People continue to be willing to take that risk because history has shown that decision-makers are usually only willing to change the status quo once the general public has applied enough pressure to make inaction all too uncomfortable. There is a clear pattern to this. Initially, activists (usually from a marginalized group) are often met with scorn and derision for daring to challenge societal and political norms. Then gradually – particularly if their cause is just – they begin to gain supporters and ground in their fight. Eventually, after decades or even centuries of struggle, they finally start to achieve at least some of their goals. At this point, as societal norms adjust, lawmakers and the public begin to see eye-to-eye with activists, at least on some issues. Typically, complacency sets in as the new status quo is accepted as an inevitable fact of life. However, in most cases, the struggle is never truly over, as each new generation is subject to the same prejudices and human weaknesses as the last.
A never-ending story
This is why the struggle often extends beyond mere policy changing – not only do old prejudices die hard, but there will always be people in positions of power trying to reassert their dominance. Today, for example, despite significant progress in the last century, the Black Lives Matter and transgender rights movements have highlighted the constant need to continue to fight for equal treatment for all. On a global level, there are many other notable examples of continued political activism, from the current protests over raising the pension age in France to the worldwide environmental movement.
In the US, another long-lasting struggle is the right to political representation, fueled partly by issues with the two-party system. Voter apathy is common across the world, of course, but many feel that this particular aspect of US democracy is one reason why citizens feel like change is so hard to enact. In recent times, the No Labels organization has been looking to address this issue through a series of efforts to support bipartisan, centrist solutions in government and now with the suggestion of creating a third option on the voting ballot for the 2024 elections.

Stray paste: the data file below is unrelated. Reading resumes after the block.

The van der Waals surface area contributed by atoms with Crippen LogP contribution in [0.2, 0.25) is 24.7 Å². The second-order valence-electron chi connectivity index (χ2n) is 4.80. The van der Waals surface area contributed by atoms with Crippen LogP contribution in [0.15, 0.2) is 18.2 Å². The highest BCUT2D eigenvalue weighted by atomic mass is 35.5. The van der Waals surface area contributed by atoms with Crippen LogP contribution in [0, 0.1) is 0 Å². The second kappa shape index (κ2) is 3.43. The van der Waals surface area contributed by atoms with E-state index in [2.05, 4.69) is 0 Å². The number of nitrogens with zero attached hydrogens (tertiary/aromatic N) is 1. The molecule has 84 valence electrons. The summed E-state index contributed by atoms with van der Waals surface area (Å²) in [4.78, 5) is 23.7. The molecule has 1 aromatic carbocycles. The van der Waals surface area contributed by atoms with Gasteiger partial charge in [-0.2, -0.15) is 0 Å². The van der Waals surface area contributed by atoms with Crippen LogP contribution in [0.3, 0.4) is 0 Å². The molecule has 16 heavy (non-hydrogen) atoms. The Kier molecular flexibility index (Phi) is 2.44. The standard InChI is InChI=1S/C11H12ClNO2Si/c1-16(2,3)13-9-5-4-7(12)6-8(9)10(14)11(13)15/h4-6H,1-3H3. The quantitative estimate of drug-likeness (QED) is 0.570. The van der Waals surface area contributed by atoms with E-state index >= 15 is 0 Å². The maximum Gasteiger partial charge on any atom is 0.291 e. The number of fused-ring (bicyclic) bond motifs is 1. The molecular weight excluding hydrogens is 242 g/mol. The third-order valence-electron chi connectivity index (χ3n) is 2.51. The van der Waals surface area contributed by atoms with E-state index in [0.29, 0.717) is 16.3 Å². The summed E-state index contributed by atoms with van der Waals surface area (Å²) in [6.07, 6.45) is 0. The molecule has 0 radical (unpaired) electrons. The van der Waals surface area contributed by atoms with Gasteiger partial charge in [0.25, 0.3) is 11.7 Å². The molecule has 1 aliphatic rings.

Reactions to their efforts have been mixed. While in some quarters, there is strong support for a new avenue to express political thought, in others, there is trepidation that their efforts could simply pave the way for Donald Trump to return as president. It is perhaps no surprise that citizens burned by the rise of influential Super PACs and countless examples of astroturfing in apparently grassroots movements remain skeptical. The questions are many and often pertinent: Is their cause just? Who are they funded by? What are their real aims? As always, the only solution is to try and look objectively at the situation and do our best to understand the potential future impact.
A long and winding road
These are difficult decisions, and there is no question that political activism is a messy, often corrupt, and frequently infuriating endeavor. In all likelihood, you must be prepared for a long series of struggles and disappointments, as in many cases, the results are only seen decades or even centuries down the line.
Despite this, it always makes sense to fight the good fight. The path may be arduous, but the rewards can also be immense and far-reaching. As that famous Martin Luther King saying goes, ‘The arc of the moral universe is long, but it bends toward justice.’